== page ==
3 Aug 2017

Ending the Long Game: Jan Wright on the PCE

From The House, 10:35 pm on 3 August 2017

Sometimes Parliament delegates powers to other people so they can help it keep a check on the potentially unbridled power of the Executive. Dr Jan Wright is one of those people.

 

For ten years she’s been the Parliamentary Commissioner for the Environment - the PCE. It’s one of just three roles (along with the Ombudsman and the Auditor General) that are given wide powers by Parliament to independently investigate things on its behalf.

 

The Parliamentary Commissioner for the Environment can investigate anything that relates to or impacts on the environment. They can question people under oath, and demand information. They’re basically a judge without the wig; or a permanent, self-directed Commission of Inquiry.

Parliamentary Commissioner for the Environment Dr Jan Wright.

Parliamentary Commissioner for the Environment Dr Jan Wright. Photo: VNP / Daniela Maoate-Cox

 

 

I asked Dr Wright whether she sees herself as an unofficial opposition to Government. Jan Wright admits she likes to say what she thinks, but isn't bothersome, nor does she see the role as inherently oppositional. She says rather that she follows the facts where they lead. 

 

“It’s not that I always come out with reports that upset the Government. In fact, when I look back at the reports, ...the investigations, I pretty well always upset somebody, some party, and make another one happy.”

 

Yes. sometimes the outcomes of her investigations annoy the Government, but equally, sometimes her findings clash with the opposition. The possibility the role will vex a government is presumably the reason that the PCE's salary is legislatively protected - it cannot be reduced during her term.

 

“I’m naturally a questioning sort of a person. ...I do really like to find out about something. Forming opinions, putting it all together and saying where I’ve got to and what it means.”

 

Following the facts

 

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1080 poison pellets. Photo: Supplied

 

She has not been afraid to make unpopular calls when the facts lead here there. After researching whether airdrops of the poison 1080 were appropriate she announced a controversial finding about 1080.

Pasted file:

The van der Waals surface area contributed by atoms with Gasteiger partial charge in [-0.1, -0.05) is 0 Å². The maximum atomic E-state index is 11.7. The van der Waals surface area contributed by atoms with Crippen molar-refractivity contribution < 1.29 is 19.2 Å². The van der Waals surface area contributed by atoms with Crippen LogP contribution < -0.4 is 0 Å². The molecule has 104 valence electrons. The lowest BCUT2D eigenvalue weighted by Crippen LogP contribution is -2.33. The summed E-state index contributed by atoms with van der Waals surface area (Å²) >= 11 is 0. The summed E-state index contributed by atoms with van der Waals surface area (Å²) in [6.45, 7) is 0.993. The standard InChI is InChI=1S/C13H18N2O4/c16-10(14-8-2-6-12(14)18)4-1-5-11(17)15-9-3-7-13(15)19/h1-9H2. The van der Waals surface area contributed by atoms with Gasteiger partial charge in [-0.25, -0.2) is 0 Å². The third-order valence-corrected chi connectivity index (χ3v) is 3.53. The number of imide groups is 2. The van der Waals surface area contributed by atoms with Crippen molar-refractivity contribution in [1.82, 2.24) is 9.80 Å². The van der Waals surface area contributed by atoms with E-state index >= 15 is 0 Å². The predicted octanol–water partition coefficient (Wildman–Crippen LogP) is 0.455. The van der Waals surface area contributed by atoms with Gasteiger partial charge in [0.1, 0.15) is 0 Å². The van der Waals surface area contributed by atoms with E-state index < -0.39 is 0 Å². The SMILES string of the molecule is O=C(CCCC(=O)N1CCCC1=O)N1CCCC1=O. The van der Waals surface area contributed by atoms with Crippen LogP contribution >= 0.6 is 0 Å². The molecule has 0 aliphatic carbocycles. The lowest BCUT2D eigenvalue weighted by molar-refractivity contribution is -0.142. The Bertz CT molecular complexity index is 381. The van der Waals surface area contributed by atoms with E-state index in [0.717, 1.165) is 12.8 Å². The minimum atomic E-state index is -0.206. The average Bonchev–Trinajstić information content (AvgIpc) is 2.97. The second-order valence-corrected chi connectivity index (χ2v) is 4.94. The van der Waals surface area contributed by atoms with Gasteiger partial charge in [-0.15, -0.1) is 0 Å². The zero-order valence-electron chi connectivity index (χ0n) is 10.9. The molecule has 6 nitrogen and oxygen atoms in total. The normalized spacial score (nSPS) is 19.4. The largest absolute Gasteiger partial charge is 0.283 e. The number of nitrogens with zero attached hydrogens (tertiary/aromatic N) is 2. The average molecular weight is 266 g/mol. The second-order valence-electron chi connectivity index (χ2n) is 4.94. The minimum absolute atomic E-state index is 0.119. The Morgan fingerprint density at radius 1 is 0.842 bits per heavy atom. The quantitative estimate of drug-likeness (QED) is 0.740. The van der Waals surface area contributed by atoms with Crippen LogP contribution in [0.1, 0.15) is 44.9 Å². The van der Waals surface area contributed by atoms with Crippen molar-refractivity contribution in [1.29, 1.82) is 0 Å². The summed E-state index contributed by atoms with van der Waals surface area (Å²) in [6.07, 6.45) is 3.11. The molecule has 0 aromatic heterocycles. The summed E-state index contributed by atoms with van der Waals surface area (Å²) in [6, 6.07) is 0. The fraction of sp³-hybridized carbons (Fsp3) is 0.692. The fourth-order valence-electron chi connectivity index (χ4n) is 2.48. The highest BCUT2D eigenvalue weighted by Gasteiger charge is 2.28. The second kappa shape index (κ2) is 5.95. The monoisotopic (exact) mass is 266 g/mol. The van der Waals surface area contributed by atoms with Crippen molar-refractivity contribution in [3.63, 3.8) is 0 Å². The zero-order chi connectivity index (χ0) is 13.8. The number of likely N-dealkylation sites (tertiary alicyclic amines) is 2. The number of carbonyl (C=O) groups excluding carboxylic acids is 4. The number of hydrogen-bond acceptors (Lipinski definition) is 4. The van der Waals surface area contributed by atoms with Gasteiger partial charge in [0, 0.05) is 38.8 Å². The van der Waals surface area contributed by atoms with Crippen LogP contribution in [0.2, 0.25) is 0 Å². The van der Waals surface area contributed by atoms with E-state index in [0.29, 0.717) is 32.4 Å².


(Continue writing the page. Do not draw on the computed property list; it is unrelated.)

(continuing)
“It’s not perfect, but this is very, very good and we have nothing else that can do the same job. And what’s more, our birds and other creatures being eaten by predators are in a dire state. And so I came out and said we need to use more [1080].”  

 

She sees her independence as a significant power in itself. She doesn’t report to a Minister and unlike a ministry, is not bound by any policy directives. She can say whatever she likes. And she notes that she can say things that are unpopular - like the call for more use of 1080.

 

“To say that we should use more 1080, or use it in more places or more often, whatever - is not something that a minister could ever say, but it’s something that I, as commissioner, could say straight out”.

 

While the role has a lot of power to investigate, she has no power to force change. Is this frustrating?

 

“Yes, and no.”

 

Dr Wright investigates, she provides information, and she seeks to influence MPs, power brokers and the public; but she has the patience to wait for results.

 

“Things take time to work through. Officials who are giving advice will take time to understand what I am saying. It might need a government to change before they can pick it up. I really see it as a long game.”

 

In the meantime, sometimes she changes her own mind about what the best course of action might be.  

 

The taonga of an island

 

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Jan Wright tells a select committee a joke before launching into a powerful report on birds. Sky Davies, who lead the report investigation looks on. Photo: VNP / Phil Smith

 

This week the PCE made her penultimate appearance before a Select Committee before relinquishing the post to the new commissioner, Simon Upton, in October.

 

She was there to talk through two reports - one a synthesis of other documents - the second a large new outcome of research into saving New Zealand’s birds.

 

Among its recommendations:

  • Genetically engineered solutions to pest control, but acting while waiting for science to catch up.
  • That 1080 is still a key part of the armory.
  • More safe bird habitats, but bigger and connected.
  • A border levy and tourist fees to enter national parks.
  • Better support for community groups.

Read the full bird report - Taonga of an Island Nation: Saving New Zealand’s Birds

 

A natural communicator, Jane Wright tells stories and uses humour to explains the issues. Explaining that inbreeding at small bird sanctuaries may actually worsen the genetic diversity of at-risk species, like the "royal families of Europe", before turning to a local example.

 

"One of these [kokako], ...is now consorting with his grandmother. This might be a happy relationship, but it's not a healthy one."

 

Jan Wright ends her second term as the Parliamentary Commissioner for the Environment in October.